Peak District: Chapel Gate protest over vehicle ban proposal
A vehicle users group has been protesting in the Peak District over plans to ban 4x4s and trail bikes.
An experimental order by the Peak District National Park Authority to stop them using unsurfaced lanes on Chapel Gate was overturned in November.
The Peaks & Derbyshire Vehicle Users Group said the protest reinforced their opposition to any future "destruction of public rights to use the park".
The court's ruling was based on repairs made to the route, the authority said.
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It added that a meeting to discuss the High Court decision in favour of the Trail Riders Fellowship (TRF), and any further plans for the possibility of vehicle regulation, had been moved to March.Vehicle ruts
A TRF spokesman who was in attendance said "several hundred" protesters had formed the rally on Friday morning in Bakewell, Derbyshire.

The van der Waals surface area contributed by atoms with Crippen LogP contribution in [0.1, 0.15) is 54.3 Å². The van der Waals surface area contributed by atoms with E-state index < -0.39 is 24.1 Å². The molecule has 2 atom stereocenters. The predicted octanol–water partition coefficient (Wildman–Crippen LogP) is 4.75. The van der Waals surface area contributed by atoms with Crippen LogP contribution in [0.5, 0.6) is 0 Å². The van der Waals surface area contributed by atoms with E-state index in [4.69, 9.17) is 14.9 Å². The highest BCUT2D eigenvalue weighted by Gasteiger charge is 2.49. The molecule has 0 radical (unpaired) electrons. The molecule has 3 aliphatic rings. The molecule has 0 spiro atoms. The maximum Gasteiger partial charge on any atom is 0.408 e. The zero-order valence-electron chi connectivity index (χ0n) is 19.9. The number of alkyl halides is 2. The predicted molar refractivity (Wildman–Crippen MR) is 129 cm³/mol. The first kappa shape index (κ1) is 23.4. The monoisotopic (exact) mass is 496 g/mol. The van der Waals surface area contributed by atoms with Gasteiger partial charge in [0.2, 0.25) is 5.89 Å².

The TRF also said the High Court judge ruled the experimental order "had no rational basis".
Group spokesperson Richard Simpson said it held a demonstration in the car park at Aldern House "to make it plain ... it remains resolutely opposed to the further destruction of public rights to use the park".
He also said an open letter from the group to the park authority requested a "more equitable" way of doing things, and that the group would be undertaking further protests in the area throughout the day.
The authority said its report had been "put back" to a later committee meeting to allow more time for initial consultation responses to be analysed.
It said all the consultation information on the original order was now out of date, and information about possible vehicle regulation on the route in the future had to be collected again.
The authority has said vehicle ruts and mud are a deterrent to walking, cycling and horseriding on Chapel Gate. The 3km route runs over moorland from near Chapel En Le Frith towards Edale.
A spokesman said the main reason for the judge's decision was the county council had made repairs to the route which meant the road's surfaces were not the same throughout the experiment's course.
She also described the protest, which took place in freezing conditions in a snowy car park, as "peaceful and friendly".